Olympic weightlifters put a lot of stress on various parts of their bodies, including their legs, hips, backs, and arms. This added stress not only helps tone up the muscles around these body parts but also allows the bone to adapt to the stress and grow. Olympic weightlifting is one of the best types of weightlifting to increase bone density, producing much better results than some other types of weightlifting.  The increased bone density could be a massive perk for many trainees, as it allows our bones to stay healthy and keeps diseases like osteoporosis at bay while also helping avoid sports injuries.
The short answer is — no! Any type of athlete may enjoy the many perks of following an Olympic weightlifting program, which includes but is not limited to increased strength and enhanced athletic performance. As we’ve mentioned, Olympic weightlifting programs are often incorporated into the training of athletes competing in various sports branches, so we could say that the benefits are plentiful — possibly even more than that of a strength training program.
However, we should note that Olympic weightlifting may require some degree of previous experience in weightlifting. This is because the lifts themselves need enough strength and speed to perform, and they have a high learning curve, meaning that they may be difficult for novice lifters. But switching over to an Olympic weightlifting program from a different type of strength training within the first year of lifting is very doable, and with a few months of dedicated training, you’ll be good to go! So, if building strength while improving speed and explosiveness is your end goal, an Olympic weightlifting program could be the right pick for you.
- Song, Y., Zhang, X., & Rong, K. (2018). Effects of long-term high-load exercise on the anatomy of the hip joints: a preliminary report. Journal of pediatric orthopedics. Part B, 27(3), 231–235. https://doi.org/10.1097/BPB.0000000000000454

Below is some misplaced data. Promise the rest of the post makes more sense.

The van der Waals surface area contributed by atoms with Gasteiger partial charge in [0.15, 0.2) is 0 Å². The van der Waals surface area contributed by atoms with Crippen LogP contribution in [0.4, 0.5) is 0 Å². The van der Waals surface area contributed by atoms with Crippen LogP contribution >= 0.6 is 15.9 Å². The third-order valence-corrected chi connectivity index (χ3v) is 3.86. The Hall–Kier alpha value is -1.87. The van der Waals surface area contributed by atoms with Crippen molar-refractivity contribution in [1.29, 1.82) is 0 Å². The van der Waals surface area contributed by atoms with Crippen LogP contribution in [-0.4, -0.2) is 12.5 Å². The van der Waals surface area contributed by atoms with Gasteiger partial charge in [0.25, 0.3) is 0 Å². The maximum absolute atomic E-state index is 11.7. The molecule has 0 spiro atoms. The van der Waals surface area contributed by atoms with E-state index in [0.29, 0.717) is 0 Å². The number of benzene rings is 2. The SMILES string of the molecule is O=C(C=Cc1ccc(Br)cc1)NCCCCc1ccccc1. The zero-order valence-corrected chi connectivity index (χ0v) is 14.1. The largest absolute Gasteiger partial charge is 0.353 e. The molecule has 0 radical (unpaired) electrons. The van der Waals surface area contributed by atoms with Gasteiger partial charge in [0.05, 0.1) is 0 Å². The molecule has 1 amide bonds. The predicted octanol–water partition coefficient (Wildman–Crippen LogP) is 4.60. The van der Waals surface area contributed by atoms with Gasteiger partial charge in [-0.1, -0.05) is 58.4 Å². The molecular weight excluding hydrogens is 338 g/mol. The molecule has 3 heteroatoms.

- Roberts, Matt & DeBeliso, Mark. (2018). Olympic lifting vs. traditional lifting methods for North American high school football players. Turkish Journal of Kinesiology. 4. 91-100. 10.31459/turkjkin.439870.
- Plotkin, D., Coleman, M., Van Every, D., Maldonado, J., Oberlin, D., Israetel, M., Feather, J., Alto, A., Vigotsky, A. D., & Schoenfeld, B. J. (2022). Progressive overload without progressing load? The effects of load or repetition progression on muscular adaptations. PeerJ, 10, e14142. https://doi.org/10.7717/peerj.14142
- Sale D. G. (1988). Neural adaptation to resistance training. Medicine and science in sports and exercise, 20(5 Suppl), S135–S145. https://doi.org/10.1249/00005768-198810001-00009
- Young, Warren & McLean, B & Ardagna, J. (1995). Relationship between strength qualities and sprinting performance. The Journal of sports medicine and physical fitness. 35. 13-9.
- Calatayud, J., Colado, J. C., Martin, F., Casaña, J., Jakobsen, M. D., & Andersen, L. L. (2015). CORE MUSCLE ACTIVITY DURING THE CLEAN AND JERK LIFT WITH BARBELL VERSUS SANDBAGS AND WATER BAGS. International journal of sports physical therapy, 10(6), 803–810.
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- Hoffman, J.R., J. Cooper, M. Wendell, and J. Kang. Comparison of Olympic vs. traditional power lifting training programs in football players. J. Strength Cond. Res. 18(1):129–135. 2004. [PubMed]
- Stone, M.H., R. Byrd, J. Tew, and M. Wood. Relationship between anaerobic power and Olympic weightlifting performance. J. Sports Med. Phys. Fitness. 20:99–102. 1980. [PubMed]
- Zurlo, F., Larson, K., Bogardus, C., & Ravussin, E. (1990). Skeletal muscle metabolism is a major determinant of resting energy expenditure. The Journal of Clinical Investigation, 86(5), 1423–1427. https://doi.org/10.1172/JCI114857
- Serrano, N., Colenso-Semple, L. M., Lazauskus, K. K., Siu, J. W., Bagley, J. R., Lockie, R. G., Costa, P. B., & Galpin, A. J. (2019). Extraordinary fast-twitch fiber abundance in elite weightlifters. PloS one, 14(3), e0207975. https://doi.org/10.1371/journal.pone.0207975
- Jeon, Woohyoung; Harrison, John Michael; Stanforth, Philip R.; Griffin, Lisa. Bone Mineral Density Differences Across Female Olympic Lifters, Power Lifters, and Soccer Players. Journal of Strength and Conditioning Research 35(3):p 638-643, March 2021. |